São Paulo: civil society expresses concern over military police tender, altering body camera programme

Eighteen organizations state that the São Paulo Military Police tender radically alters the successful programme initiated four years ago

Eighteen civil society organizations expressed concern last week over a tender by the São Paulo Military Police that alters the body camera program in the state of São Paulo. According to human rights and public security organizations, the body camera project, implemented by the Military Police in 2020, represented an important step in the professionalisation of the force by increasing transparency, protecting officers from false accusations, producing evidence for the justice system, and reducing levels of lethal force. Part of the success achieved by the ´Olho Vivo´ Programme is due to the meticulous work of the corps’ own team, which was originally responsible for the research and implementation of the proposal.

In light of this, the organizations draw attention to tender 15/2024, published by the São Paulo Military Police (PMESP) on 22 May 2024, which aims to replace the body cameras that are currently in use. Under the guise of expanding and integrating the equipment with other operational platforms, the tender radically alters the successful program initiated four years ago and jeopardises precisely what made it one of the most successful compliance experiences in police activity, with significant global impact.

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“Technological improvements and the economical use of public resources are essential when improving public security policies. However, the PMESP raises concerns in terms of the maintenance of the programme, because of the implementation of cameras that can only be activated at the police officer’s discretion (although this may be done remotely by a supervisor), recordings that are not continuous and the incorporation of other functionalities such as reading vehicle licence plates and identifying people. In short, the ´Olho Vivo´ Programme risks becoming an operational and surveillance tool that could ultimately be used against the interests of São Paulo’s citizens,” they state.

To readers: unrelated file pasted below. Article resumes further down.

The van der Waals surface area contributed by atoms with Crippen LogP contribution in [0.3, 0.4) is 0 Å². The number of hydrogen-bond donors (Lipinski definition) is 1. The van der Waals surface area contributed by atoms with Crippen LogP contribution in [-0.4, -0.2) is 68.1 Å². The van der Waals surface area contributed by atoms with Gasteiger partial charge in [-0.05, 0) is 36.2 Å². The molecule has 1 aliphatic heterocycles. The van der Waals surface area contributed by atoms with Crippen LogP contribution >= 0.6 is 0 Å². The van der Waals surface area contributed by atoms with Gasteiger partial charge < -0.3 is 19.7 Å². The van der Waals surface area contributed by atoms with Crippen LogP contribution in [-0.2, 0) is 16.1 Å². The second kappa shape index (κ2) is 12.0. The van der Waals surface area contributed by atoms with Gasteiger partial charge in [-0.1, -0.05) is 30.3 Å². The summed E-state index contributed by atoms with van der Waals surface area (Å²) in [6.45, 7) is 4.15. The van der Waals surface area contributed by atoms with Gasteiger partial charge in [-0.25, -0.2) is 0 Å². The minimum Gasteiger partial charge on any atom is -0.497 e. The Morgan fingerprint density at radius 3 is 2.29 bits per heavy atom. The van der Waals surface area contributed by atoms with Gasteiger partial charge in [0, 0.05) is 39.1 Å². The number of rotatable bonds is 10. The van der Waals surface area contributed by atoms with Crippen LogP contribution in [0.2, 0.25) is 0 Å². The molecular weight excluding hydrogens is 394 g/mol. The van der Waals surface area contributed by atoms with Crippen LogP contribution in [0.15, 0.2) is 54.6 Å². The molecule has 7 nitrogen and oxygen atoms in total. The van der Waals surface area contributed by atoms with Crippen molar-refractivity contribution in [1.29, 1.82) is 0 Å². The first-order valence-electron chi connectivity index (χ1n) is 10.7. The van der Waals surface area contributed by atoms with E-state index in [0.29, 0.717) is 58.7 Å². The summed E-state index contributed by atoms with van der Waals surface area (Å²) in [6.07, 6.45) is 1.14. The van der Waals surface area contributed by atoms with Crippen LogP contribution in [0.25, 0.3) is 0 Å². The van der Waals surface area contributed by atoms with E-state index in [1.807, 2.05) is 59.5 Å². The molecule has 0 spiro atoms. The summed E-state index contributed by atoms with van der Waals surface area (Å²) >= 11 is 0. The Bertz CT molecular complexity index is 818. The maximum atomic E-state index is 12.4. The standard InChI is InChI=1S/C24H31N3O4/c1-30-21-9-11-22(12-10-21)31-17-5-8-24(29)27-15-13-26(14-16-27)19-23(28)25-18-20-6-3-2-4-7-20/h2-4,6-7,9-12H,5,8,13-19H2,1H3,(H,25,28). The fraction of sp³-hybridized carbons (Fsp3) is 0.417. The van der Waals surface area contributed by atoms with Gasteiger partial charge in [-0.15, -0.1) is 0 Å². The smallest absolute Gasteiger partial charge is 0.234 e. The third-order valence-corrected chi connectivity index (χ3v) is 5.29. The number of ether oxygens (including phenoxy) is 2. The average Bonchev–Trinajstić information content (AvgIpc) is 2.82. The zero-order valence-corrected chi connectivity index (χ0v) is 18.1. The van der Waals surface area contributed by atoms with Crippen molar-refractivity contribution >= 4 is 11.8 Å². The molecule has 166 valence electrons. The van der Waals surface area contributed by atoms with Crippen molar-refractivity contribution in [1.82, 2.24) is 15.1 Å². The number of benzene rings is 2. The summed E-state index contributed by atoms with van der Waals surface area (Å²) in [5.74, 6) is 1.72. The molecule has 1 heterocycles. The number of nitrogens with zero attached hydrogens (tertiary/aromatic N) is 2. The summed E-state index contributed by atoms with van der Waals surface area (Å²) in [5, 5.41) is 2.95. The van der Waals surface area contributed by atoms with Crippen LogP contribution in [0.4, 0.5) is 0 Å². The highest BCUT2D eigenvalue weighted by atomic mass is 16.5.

The note is signed by:

Centro de Direitos Humanos e Educação Popular (CDHEP)
Centro de Estudos de Segurança e Cidadania (CESeC)
Arns Commission
Conectas Human Rights
Grupo de Estudos de Novos Ilegalismos (GENI/UFF)
The Brazilian Forum for Public Security
Iniciativa Negra por uma Nova Política de Drogas
Instituto Fogo Cruzado
Instituto Igarapé
Instituto Mundo Aflora
Instituto Sou da Paz
Instituto Terra, Trabalho e Cidadania (ITTC)
Instituto Vladimir Herzog
May Mothers Movement
The Violence Research Centre at the University of São Paulo (NEV/USP)
Plataforma Brasileira de Política de Drogas
Plataforma Justa
Rede de Proteção e Resistência Contra o Genocídio

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